Tuesday, 21 October 2014

Fall and Pumpkin Patches and New Traditions

With the arrival of fall came some greater mobility for us. Amelia is now 3 months, can (mostly) hold her head up and is (somewhat) less cranky. With breastfeeding it's still a bit of a crapshoot, since she needs to eat every ~2 hours, but we've been getting more adventurous even if it makes us a little uncomfortable.

Two weekends ago Rob's sister Molly came to visit with her boyfriend, Jason. She hadn't met Amelia yet so that was nice. The benefit of having people come to stay is that you actually feel obligated to get out and see shit rather than putzing around all weekend, which is more or less what I've done since Amelia was born.

We took them to our favorite bookstore, walked around town, and then went to the local nursery to buy some pumpkins because, you know, fall. We were running up against her 8th lunchtime so we knew we were dancing with the devil, but we decided to take a chance anyway. I propped her up against some pumpkins for the obligatory photos--with my phone since I'd forgotten my real camera, a common occurrence nowadays--but really it was more of a reminder of how fun fall will be in a year or two when she's old enough to actually appreciate going out.  So it was pretty awesome to start these traditions even if Amelia can't really enjoy them yet, I suppose.

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No one really tells you (or at least no one told me) about how the first few months (year?) are mostly just...management. With a lot of heart-bursting smiles.

We are also enjoying the increased freedom of a baby who sleeps through the night! We aren't cocky enough to assume that it's a thing yet, but we're enjoying it while it lasts. I was so worried about jinxing it I refused to say "she's sleeping through the night" even though she started doing it around 5 or 6 weeks. We are also not cocky enough to assume that her sleeping abilities are a result of anything we've done--from my own experience and the secondhand experience of those around me, it seems pretty clear that when it comes to sleeping habits you get what you get.   I'm crossing my fingers that the current schedule keeps up because when it comes to sleep--specifically not getting it--I can be a bit of a bear.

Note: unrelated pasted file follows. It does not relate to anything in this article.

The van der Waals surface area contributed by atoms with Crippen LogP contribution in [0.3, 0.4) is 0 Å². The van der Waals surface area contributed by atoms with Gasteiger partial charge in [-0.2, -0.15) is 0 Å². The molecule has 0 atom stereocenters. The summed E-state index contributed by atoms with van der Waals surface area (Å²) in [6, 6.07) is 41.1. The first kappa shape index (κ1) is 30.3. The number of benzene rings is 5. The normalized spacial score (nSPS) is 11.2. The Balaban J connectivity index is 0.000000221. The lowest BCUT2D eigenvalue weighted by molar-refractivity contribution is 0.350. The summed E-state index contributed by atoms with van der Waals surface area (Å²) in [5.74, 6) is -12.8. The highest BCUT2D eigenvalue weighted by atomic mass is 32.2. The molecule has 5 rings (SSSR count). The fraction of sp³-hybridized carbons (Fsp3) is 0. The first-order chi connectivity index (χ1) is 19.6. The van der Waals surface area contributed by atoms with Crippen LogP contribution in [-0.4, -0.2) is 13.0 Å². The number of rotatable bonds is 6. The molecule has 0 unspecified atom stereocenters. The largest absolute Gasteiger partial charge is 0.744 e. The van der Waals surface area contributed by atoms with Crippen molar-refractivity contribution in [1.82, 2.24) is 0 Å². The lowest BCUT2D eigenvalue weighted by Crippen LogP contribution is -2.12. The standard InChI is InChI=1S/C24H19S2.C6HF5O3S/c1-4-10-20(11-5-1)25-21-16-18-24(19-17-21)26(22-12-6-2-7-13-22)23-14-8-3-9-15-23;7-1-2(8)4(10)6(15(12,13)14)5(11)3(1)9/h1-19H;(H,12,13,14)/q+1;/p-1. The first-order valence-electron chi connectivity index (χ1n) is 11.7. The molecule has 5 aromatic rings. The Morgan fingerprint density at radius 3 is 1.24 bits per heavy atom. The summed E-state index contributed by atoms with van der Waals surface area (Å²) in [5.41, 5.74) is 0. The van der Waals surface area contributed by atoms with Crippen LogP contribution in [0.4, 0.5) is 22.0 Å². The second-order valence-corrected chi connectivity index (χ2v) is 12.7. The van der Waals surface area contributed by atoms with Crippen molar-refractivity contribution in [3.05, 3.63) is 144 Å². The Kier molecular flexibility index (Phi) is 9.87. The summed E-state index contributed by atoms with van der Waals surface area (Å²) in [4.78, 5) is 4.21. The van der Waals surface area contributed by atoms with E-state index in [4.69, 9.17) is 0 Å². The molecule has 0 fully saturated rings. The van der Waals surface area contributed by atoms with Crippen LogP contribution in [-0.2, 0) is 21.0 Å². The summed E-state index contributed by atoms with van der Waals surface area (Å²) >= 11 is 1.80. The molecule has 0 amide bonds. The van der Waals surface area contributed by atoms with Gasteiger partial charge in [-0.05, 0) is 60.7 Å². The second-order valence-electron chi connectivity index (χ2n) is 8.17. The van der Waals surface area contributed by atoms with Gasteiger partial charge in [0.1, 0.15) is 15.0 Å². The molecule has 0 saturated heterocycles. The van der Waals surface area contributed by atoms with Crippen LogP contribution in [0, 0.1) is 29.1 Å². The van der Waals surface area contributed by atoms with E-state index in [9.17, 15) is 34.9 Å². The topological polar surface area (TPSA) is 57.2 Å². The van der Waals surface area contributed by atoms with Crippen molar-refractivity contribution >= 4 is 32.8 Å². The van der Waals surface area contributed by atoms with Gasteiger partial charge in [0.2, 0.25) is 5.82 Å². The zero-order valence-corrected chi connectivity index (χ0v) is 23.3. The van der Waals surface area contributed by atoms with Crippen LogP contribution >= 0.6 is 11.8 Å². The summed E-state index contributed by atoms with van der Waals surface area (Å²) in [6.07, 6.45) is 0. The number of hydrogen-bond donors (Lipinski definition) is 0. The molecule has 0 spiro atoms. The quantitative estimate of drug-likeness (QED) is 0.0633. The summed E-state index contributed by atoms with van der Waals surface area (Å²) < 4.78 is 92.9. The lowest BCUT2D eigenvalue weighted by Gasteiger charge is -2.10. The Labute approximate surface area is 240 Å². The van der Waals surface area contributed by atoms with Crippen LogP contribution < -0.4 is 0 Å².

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I've been meaning to get outside and take photos of the foliage, but I only managed to do it with my phone. At some point I'll get them off my phone, but as I write this my phone is plugged in in a sleepy baby's room so there's no way in hell I'm getting it.

So there's what's going on in our tiny world. I hope you guys are having a wonderful October so far.

Thursday, 9 October 2014

My Week in Haikus

Baby's clothes don't match
She still looks better than me
I could not care less.

The dog is staring
"Please take me for a walk now."
Maybe next week, dog.

Oh god please sleep now
Sleep, please sleep now, god please sleep
Sleep sleep, sleep sleep sleep.

Does she look sick? No.
Are you sure? She seems sick. No.
Is it Ebola?

I want all the food.
Candy, jello, cookies, salt.
I am breastfeeding.

Rob has the day off
But he can't lactate like me.
She's with me all day.

Conference call for work.
Please don't cry when I talk, child.
Modern motherhood.

Mornings are cold now.
Ice on the car, on my soul.
Winter is coming.

Visitors come soon.
The dog hair is sentient now.
Thank god for Dyson.

Shower, oh shower,
Please drown out the cries for me.*
Just for a minute.

*I only shower when Rob gets home but she always seems to cry more for him. I realized that it sounds like I'm trying to drown my baby in the shower, which I assure you is not the case.

The Everyday Life Awards v.2

Note: I took this idea from Abby of Abby Has Issues. I just started following her and really enjoy everything she writes, so go check her out. To see other awards I don't really deserve, click here.

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This week in everyday life awards:

1. Got the baby to sleep without crying (she still cried, but I didn't, and that's a feat).